I for one don’t hold with the idea that disco and the disco era (’74 to ’80) has been “gravely misunderstood”, as Jamie Kastner‘s The Secret Disco Revolution maintains. It was actually “a time of liberation for gays, blacks and women,” he’s saying. To a certain extent he’s right, I suppose, but when disco was peaking a lot of people like myself were somewhere between intensely put off and revolted. Okay, I went to Studio 54 like everyone else, yes, and I did a line or two there and even had fumbling, incomplete sex in the balcony once and yes, I loved dancing to “Don’t You Want Me, Baby?” and “Gloria.” I strangely enjoyed those times. Which is why, apart from liking the film and wanting to discuss it, I asked to speak with Kastner.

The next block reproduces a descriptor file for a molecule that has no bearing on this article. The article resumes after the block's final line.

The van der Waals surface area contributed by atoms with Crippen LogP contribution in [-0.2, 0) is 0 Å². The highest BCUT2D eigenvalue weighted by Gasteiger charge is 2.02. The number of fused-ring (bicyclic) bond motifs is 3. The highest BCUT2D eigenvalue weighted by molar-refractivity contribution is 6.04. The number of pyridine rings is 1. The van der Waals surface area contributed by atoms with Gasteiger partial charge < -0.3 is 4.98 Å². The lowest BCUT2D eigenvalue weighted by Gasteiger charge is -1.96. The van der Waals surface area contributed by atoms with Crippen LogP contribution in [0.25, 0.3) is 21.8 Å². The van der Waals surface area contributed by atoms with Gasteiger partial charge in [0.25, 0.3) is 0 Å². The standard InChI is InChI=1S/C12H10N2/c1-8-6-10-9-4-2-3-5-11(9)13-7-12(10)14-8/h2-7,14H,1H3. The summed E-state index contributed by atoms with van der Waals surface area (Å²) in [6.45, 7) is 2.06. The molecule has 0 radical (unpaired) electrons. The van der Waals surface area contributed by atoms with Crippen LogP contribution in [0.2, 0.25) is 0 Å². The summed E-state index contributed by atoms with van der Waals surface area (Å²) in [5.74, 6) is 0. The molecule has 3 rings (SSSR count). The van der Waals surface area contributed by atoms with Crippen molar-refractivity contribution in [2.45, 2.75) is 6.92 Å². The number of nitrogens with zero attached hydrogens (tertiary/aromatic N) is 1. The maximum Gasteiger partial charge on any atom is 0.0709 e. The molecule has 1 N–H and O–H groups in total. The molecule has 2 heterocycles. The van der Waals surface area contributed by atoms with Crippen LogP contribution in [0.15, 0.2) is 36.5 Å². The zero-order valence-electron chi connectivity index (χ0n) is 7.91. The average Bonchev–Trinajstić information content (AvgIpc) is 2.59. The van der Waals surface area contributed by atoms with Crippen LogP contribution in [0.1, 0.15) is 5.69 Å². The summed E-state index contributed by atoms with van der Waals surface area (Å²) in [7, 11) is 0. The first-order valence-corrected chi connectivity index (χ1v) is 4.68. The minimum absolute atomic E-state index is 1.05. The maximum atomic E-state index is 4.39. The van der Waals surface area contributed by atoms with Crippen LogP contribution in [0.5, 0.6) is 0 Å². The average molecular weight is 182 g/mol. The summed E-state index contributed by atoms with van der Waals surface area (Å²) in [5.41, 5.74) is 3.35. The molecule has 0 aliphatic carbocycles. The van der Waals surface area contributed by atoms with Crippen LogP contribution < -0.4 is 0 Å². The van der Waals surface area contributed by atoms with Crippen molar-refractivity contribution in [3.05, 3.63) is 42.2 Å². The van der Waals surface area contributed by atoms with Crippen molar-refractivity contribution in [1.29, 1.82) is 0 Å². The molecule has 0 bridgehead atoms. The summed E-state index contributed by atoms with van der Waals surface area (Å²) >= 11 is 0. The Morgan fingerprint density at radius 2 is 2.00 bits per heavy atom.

The fortunes of gays, blacks and women aside, disco was, in my mind, a manifestation of creeping inanity in pop music. It was mostly for the bridge-and-tunnel crowd — an odious, downmarket drag that had more than worn out its welcome by ’78 or thereabouts. That hilarious if homophobic SNL skit called “Bend Over, Chuck Berry” expressed my feelings to some extent, I have to admit. “Goodbye, Sister Disco.” By the time Alan Carr‘s Can’t Stop The Music (’80) came out disco was deader-than-dead. And yet I enjoyed The Secret Disco Revolution as an amusing, engrossing, somewhat comprehensive time-trip thing. Here, again, is the Kastner phoner.